Anzac Biscuit

Anzac biscuit


This crispy and fragrant biscuit that is based on oats, coconut and syrup, is popular worldwide and has a remarkable story. One that is so significant and therefor, in my opinion, deserves to be elaborated.

Every year on April 25, Australia and New Zealand celebrate Anzac Day (ANZAC stands for Australian New Zealand Army Corps). During this celebration and commemoration day the fallen soldiers of World War I are honored.

On April 25, 1915, during World War I, the ‘Anzacs’ landed on the island of Gallipoli, Turkey, followed by eight months of bloody struggle. Both countries lost more than 10,000 men and 30,000 soldiers were seriously injured. On December 20, the Anzacs withdrew, having lost the battle over the island. Gallipoli is a black page in the history books. One year after landing, commemoration ceremonies were held in Australia, New Zealand and London (UK) whereby veterans of that same battle marched through the streets. From then on, April 25 is proclaimed Anzac Day.

Nowadays, not only the warriors of Gallipoli are commemorated, but all the men and women who have fought or are still fighting for freedom. Anzac starts early in the morning with a memorial service, just before dawn, at the same moment the soldiers landed at Gallipoli. Several hours later there’s a veterans parade in different places which usually ends at a war memorial. After the ceremony everyone goes to the cafes or veterans clubs. On Anzac Day, Aussies and Kiwis traditionally eat Anzac biscuits in memory of the soldiers’ women of World War I who sent the biscuits to their husbands in Europe. Why specifically this biscuit was sent to the troops? For the simple reason that it’s made of long-life products such as coconut, oats and sugar. It therefore could barely spoil and was able to survive the long journey from Australia to Europe. The soldiers who had to carry out their acts in appalling conditions, received therefor at least something to look forward to.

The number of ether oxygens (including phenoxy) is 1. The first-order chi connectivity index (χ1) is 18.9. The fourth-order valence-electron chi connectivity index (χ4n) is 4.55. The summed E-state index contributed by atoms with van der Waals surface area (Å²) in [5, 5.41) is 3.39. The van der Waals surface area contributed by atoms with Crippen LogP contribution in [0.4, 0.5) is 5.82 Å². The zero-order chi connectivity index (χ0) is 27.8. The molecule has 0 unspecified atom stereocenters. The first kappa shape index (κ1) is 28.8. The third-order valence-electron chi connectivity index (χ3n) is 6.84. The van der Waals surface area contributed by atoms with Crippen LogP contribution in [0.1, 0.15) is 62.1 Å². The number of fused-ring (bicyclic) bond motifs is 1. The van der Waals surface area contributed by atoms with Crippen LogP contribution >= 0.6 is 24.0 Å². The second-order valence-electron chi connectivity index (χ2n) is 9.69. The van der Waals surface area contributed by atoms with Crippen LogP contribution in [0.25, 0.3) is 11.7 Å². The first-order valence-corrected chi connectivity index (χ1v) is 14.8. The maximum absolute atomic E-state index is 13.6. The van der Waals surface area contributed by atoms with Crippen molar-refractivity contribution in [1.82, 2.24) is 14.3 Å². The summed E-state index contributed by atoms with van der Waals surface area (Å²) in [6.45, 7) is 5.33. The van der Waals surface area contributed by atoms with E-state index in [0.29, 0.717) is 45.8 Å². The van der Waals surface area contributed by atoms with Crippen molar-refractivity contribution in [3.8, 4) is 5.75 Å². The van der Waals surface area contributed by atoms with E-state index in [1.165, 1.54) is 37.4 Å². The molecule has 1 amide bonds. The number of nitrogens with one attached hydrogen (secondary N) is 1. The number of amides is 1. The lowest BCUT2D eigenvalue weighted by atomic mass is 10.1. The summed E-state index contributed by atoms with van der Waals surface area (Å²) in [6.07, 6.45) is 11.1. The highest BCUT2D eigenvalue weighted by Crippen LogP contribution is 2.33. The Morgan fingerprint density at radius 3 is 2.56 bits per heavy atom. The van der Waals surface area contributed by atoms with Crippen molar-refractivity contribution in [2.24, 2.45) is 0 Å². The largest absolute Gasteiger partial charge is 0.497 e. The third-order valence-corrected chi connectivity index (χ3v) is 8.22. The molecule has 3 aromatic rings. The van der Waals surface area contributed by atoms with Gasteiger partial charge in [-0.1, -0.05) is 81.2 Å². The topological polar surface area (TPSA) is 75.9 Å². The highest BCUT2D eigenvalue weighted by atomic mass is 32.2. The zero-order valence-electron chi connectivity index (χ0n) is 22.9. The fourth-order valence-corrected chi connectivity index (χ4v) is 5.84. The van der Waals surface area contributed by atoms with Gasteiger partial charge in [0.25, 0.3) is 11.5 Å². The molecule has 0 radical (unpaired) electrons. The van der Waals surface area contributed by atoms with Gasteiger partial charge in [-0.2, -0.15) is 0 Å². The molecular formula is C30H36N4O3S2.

There are many variations of this biscuit, variations in which a variety of different ingredients are added. I’ve tried to stick to the original recipe as much as possible. First of all to experience what the soldiers of that time must have tasted exactly, but above all out of respect for those who gave their lives for the freedom of others.


Anzac koekje


Recipe Anzac Biscuit

Prep Time: 15 minutes

Cook Time: 10 minutes

Total Time: 25 minutes

Yield: approx. 12 biscuits

Recipe Anzac Biscuit


  • 85 gr oats
  • 85 gr fine coconut
  • 100 gr flour
  • 100 gr caster sugar
  • 100 gr butter
  • 1 tbsp golden syrup
  • 1 tbsp baking soda
  • 2 tbsp water


  1. Preheat the oven to 180°C or 355°F.
  2. Line a baking sheet with parchment paper.
  3. Put the oats, coconut, flour and sugar in a bowl.
  4. Melt the butter in a small pan on low heat and add, by stiring, the golden syrup.
  5. Bring water to a boil and add the baking soda.
  6. Add this, by stiring, to the butter/syrup mixture.
  7. Make a well in the middle of the oats mixture and pour in the butter/syrup mixture. Stir gently until the dry components are well incorporated.
  8. Put dessertspoonfuls (or use a small cookie dough scoop) of the mixture onto the baking sheet, approx. 2½ cm apart from each other.
  9. Bake for 8-10 minutes until golden brown in color.
  10. Transfer the biscuits onto a wire rack and leave to cool.

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